This is where Act Two comes in, and not a moment too soon. There are a number of beautifully deployed mirroring devices in Right Now, Wrong Then, and one is that Cheon-soo’s description of Hee-jeong’s painting is repeated three times in the first section: first from him to her; then back to him via her friends, which is how she’s tipped off to his intellectual laziness; and then finally in the Q&A, at which point they have the sound of a punchline. Of all the spot-the-difference dissonances between Act One and Act Two—or Film One and Film Two, as it’s never clear whether we’re watching a diptych or a single, self-contained work—the biggest may be that when Cheon-soo 2.0 talks about art he leaves himself (and his own) out of the equation. In Cinema Scope, Roger Koza points out that his discussion of Hee-jeong’s painting in the second section of Right Now, Wrong Then is more critical even though the artist herself seems more confident during the exchange. One way to read this is that Cheon-soo is less pandering and predatory than his counterpart; he’s not trying to butter up his hostess, who in turn takes the cue to stick up for herself. Another possibility is that here Cheon-soo also more confident—that instead of using somebody else’s work as a canvas for his own self-projection, he’s willing to engage with it on its own terms.
In either case, we might say that this version of the character is more honest than the one who came before, and in turn, what was bitterly comic in the first section of the film gets reconfigured as ineffably tender. This time, Cheon-soo’s attachment to Hee-jeong seems less leering even though he tries in much the same way to pick her up—at one point, when they’re both hammered, he confesses that even though he’s married, he’s fallen in love with her, and that he’s suddenly heartsick as a result. Just another horndog Hong husband, perhaps, and yet this admission, which comes lubricated in boozy tears, may just choke up those viewers who can recognize the familiarity and basic humanity of this paradox—and how Cheon-soo’s over-sharing in this situation is its own form of restraint. Similarly, when he embarrasses himself in front of Hee-jeong’s previously admiring film-buff pals—stripping off his clothes at the table while she’s passed out in the other room—the abject humiliation is softened by the visual metaphor of self-revelation (he’s exposing himself literally and figuratively) and the way that he bundles back up against the cold when he walks her home afterwards, a passage that’s tellingly extended in the second part even if it ultimately has the same net result of a chaste nighttime parting.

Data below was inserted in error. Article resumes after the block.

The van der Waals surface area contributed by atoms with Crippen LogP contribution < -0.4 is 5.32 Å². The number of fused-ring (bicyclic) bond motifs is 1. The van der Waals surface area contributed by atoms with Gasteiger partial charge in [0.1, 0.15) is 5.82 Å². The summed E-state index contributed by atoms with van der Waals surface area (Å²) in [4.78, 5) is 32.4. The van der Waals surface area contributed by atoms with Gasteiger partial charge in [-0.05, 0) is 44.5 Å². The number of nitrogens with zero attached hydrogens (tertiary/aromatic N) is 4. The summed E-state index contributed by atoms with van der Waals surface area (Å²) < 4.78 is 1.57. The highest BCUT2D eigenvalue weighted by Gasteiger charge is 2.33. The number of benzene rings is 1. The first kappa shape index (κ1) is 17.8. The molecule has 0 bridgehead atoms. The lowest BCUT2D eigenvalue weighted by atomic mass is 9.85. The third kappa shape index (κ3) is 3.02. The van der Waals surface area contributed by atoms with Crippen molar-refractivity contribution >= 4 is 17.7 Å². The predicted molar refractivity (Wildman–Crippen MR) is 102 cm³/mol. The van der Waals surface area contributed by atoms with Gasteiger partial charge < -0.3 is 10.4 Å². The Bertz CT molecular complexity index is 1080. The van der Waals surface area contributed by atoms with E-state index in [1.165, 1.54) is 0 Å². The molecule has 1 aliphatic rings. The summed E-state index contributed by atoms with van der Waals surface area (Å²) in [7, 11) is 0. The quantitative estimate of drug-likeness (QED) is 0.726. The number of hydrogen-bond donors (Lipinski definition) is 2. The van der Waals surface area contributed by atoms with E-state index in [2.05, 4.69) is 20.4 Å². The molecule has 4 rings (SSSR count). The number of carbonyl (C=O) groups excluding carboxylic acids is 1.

Hong returns to the Q&A at the film’s end, and the fact that it seems to go well this time—we see far less of it, and nobody loses his or her temper—is the best Right Now, Wrong Then can do for a happy ending. Not even this sweetly serene redux sees fit to contrive a rom-com consummation. But what’s finally so satisfying—and in its own way, romantic—about the film is the feeling it leaves that two regularly and relatably lonely people have given and taken something valuable to and from each other. It’s not a put-down to say that the film feels a bit like a variation on Before Sunrise where a Meet Cute doesn’t yield the love of a lifetime, or even a one-night stand. Rather, it unfolds the sort of incongruously emotionally intense experience that lingers even after the return to the everyday. This is the director writing something that probably everybody knows, even if they don’t totally know it yet. And that’s because as ever, Hong knows best—in fact, to borrow the title of one of his other wise and wonderful works, it’s Like He Knows It All.